In a ruling that underscores the difficulty of securing class certification in toxic tort cases involving fear of contamination claims, the United States Court of Appeals for the Eighth Circuit reversed a Missouri federal district court’s certification of a class of plaintiffs alleging nuisance.  See Smith v. ConocoPhillips Pipe Line Co., 801 F.3d 921 (8th Cir. 2015). 

In 2002, a homeowner near Phillips Pipe Line Company’s petroleum pipeline in West Alton, Missouri, discovered benzene contamination in his well water, prompting Phillips to conduct remediation and monitoring.  Benzene, toluene, ethyl benzene, xylenes, and lead were detected in the groundwater beneath the homeowner’s land.  Plaintiffs, owners of nearby homes, subsequently filed a class action against Defendant alleging nuisance under Missouri law, seeking monetary damages for purported diminution of property value, complete remediation of the area, and continued monitoring.  Despite the lack of contaminants found on Plaintiffs’ properties, the district court certified the class for the owners of 61 properties within a quarter mile of the site, relying on the detection of contaminants in monitoring wells, the migrating nature of the pollution, and the possibility of “pockets of contamination.”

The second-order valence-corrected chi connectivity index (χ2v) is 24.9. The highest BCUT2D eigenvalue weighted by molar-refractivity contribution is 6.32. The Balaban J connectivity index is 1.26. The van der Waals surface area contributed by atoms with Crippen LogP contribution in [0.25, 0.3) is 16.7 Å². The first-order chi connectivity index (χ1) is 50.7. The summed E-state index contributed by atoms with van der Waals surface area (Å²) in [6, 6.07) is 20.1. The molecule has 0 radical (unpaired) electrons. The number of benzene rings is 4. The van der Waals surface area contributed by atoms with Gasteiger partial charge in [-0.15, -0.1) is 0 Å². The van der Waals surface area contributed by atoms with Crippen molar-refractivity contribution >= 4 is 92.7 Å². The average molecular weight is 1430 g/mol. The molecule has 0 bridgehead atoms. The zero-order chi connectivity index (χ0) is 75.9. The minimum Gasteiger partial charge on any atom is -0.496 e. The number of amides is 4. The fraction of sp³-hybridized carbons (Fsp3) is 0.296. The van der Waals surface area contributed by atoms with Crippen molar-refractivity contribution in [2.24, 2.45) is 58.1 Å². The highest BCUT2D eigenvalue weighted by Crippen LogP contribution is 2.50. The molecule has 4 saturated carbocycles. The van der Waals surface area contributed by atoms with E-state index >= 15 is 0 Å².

In reversing the district court’s class certification ruling, the Court held that Plaintiffs could not satisfy the commonality requirement of Federal Rule of Civil Procedure 23.  Plaintiffs failed to show any physical invasion of their property and therefore failed to show any actual injury.  The Court therefore concluded that the putative class’s fear of contamination, in the absence of proof failed to support the nuisance claim.